For example: An employee complained that he had been discriminated against because of a requirement to wear a safety helmet, which caused him difficulty and discomfort because of his disability. Confirming a decision of a delegate of the Disability Discrimination Commissioner, the President found there had been no unlawful discrimination. He found that it was reasonable for the employer to require the employee to wear a helmet to comply with work health and safety requirements (25 October 1996).
However, this does not include restrictions or exclusions which are not justified by real risks or for which there are less restrictive alternatives reasonably available.
See also the comments on medical evidence in these notes.
In deciding whether a person can meet inherent requirements, possible reasonable adjustment must be taken into account.
In determining whether a person can perform the inherent requirements of a job, the Commission and the courts are required to consider whether the person could perform these requirements if some adjustment is made, including adjustments to facilities, equipment, work practices or training. If such an adjustment would be effective it must be made, unless it would impose unjustifiable hardship on the employer or other affected parties. The concept of "unjustifiable hardship", as set out in section 11 of the DDA, is not restricted to financial hardship but includes consideration of any relevant detriment or benefit, including risks to health and safety.
In the work health and safety area, reasonable adjustment might involve changes to make work safer for all employees. For example, safer manual handling practices, or substitutes for manual handling, make work safer for all employees as well as removing some barriers to workers with pre-existing injuries or disabilities. Other adjustments might address more specifically the needs of workers with a disability.
In Woodhouse v Wood Coffill Funerals the Commission accepted evidence that a pallbearer who could not carry coffins safely because of his disability would have been able to perform this requirement if he were provided with a small amount of training, which would not have imposed unjustifiable hardship. The Commission decided that it had been unlawfully discriminatory to dismiss him. The Commission said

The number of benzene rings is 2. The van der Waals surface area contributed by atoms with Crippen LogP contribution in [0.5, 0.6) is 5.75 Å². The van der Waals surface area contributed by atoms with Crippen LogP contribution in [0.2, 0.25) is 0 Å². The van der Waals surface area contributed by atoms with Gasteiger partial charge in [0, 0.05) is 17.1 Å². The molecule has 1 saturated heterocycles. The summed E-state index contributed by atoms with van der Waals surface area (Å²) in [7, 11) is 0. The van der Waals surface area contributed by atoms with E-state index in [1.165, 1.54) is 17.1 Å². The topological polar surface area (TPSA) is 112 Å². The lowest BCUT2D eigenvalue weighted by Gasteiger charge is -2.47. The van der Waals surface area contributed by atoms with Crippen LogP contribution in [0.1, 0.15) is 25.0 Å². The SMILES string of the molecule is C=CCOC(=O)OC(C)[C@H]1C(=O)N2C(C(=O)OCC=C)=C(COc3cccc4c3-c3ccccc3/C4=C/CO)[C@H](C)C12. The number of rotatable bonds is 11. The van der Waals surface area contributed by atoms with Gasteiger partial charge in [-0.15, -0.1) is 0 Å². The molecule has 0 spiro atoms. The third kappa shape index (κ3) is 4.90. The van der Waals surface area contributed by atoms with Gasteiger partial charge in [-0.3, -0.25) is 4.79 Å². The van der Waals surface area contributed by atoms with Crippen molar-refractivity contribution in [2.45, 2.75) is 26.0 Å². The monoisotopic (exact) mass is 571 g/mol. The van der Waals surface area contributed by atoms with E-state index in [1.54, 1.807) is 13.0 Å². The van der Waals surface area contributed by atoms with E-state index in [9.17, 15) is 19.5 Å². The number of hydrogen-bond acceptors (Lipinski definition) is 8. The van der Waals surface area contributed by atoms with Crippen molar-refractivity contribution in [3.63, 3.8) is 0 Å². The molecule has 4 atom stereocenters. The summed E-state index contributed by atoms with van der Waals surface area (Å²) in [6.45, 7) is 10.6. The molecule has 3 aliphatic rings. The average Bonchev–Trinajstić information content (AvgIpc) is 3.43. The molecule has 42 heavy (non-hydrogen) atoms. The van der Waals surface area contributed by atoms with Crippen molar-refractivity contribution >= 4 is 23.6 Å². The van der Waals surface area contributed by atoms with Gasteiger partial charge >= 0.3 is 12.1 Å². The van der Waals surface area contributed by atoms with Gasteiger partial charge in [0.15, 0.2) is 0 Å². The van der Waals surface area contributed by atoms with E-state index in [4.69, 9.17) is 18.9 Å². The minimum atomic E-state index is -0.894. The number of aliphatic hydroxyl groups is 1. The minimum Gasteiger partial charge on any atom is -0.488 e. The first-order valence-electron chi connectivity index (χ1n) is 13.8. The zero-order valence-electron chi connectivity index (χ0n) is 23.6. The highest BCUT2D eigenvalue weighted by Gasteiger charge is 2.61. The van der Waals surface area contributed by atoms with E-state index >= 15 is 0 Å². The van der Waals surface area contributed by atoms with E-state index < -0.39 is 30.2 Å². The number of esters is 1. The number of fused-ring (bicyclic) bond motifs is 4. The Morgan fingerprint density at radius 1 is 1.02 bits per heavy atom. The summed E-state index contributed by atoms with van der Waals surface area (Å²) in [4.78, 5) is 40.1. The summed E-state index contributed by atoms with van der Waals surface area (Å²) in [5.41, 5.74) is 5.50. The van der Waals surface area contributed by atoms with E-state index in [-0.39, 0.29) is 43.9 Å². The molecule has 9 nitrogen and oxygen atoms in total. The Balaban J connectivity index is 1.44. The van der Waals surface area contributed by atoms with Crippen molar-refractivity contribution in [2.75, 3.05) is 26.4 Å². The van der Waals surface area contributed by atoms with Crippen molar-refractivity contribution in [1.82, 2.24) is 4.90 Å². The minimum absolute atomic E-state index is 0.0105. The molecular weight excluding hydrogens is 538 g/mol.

The evidence is that Mr Woodhouse could not carry either a coffin or a stretcher containing a deceased person as smoothly as other employees of the respondent, and I accept the respondent's assertion that he could not do so in a manner which was safe for other employees. However, I also accept the evidence of Dr Baz that, with appropriate training, the complainant could have altered his gait so that he could have carried coffins more smoothly. The provision of such training would have constituted a minor expense to the respondent. It would have meant Mr Woodhouse taking time off to attend the necessary sessions, and relatively minor expenditure for the cost of such sessions. When weighed against the costs involved in losing a current employee (who was housed in the respondent's premises) and recruiting and training another, such costs would be very small, and would certainly not constitute an unjustifiable hardship to the respondent in terms of the Act.
It is incumbent on employers to ensure that their employees are appropriately skilled and qualified to carry out the work for which they are employed. This obligation not only involves general training for all employees. It involves specific training and support for an employee who is deficient in a particular area.
Health and safety must be protected by non-discriminatory means wherever possible.
The Federal Court is unlikely to accept that an exclusion or restriction on health and safety grounds is justified by the inherent requirements of the job where a non-discriminatory solution to the same issue is reasonably available. The other exemptions provided for in the DDA also require a close connection between the health and safety purpose to be achieved and the measures adopted.
There is an exemption in the DDA regarding infectious diseases - see section 48. This applies to measures "reasonably necessary" to protect public health and clearly is not a general licence to exclude or discriminate against people who have an infectious disease.
The more general exemption in DDA section 47 for actions in direct compliance with other laws (which applied regarding all other laws until 1 March 1996 and laws prescribed by regulation thereafter) would only protect actions taken for work health and safety reasons where these actions are "in direct compliance" with work health and safety laws.
The Commission regards this exemption as restricted to situations in which, if the discriminatory action is not taken, there will be a breach of work health and safety law. If there is an alternative means available of complying with work health and safety requirements, the discriminatory action will not be protected.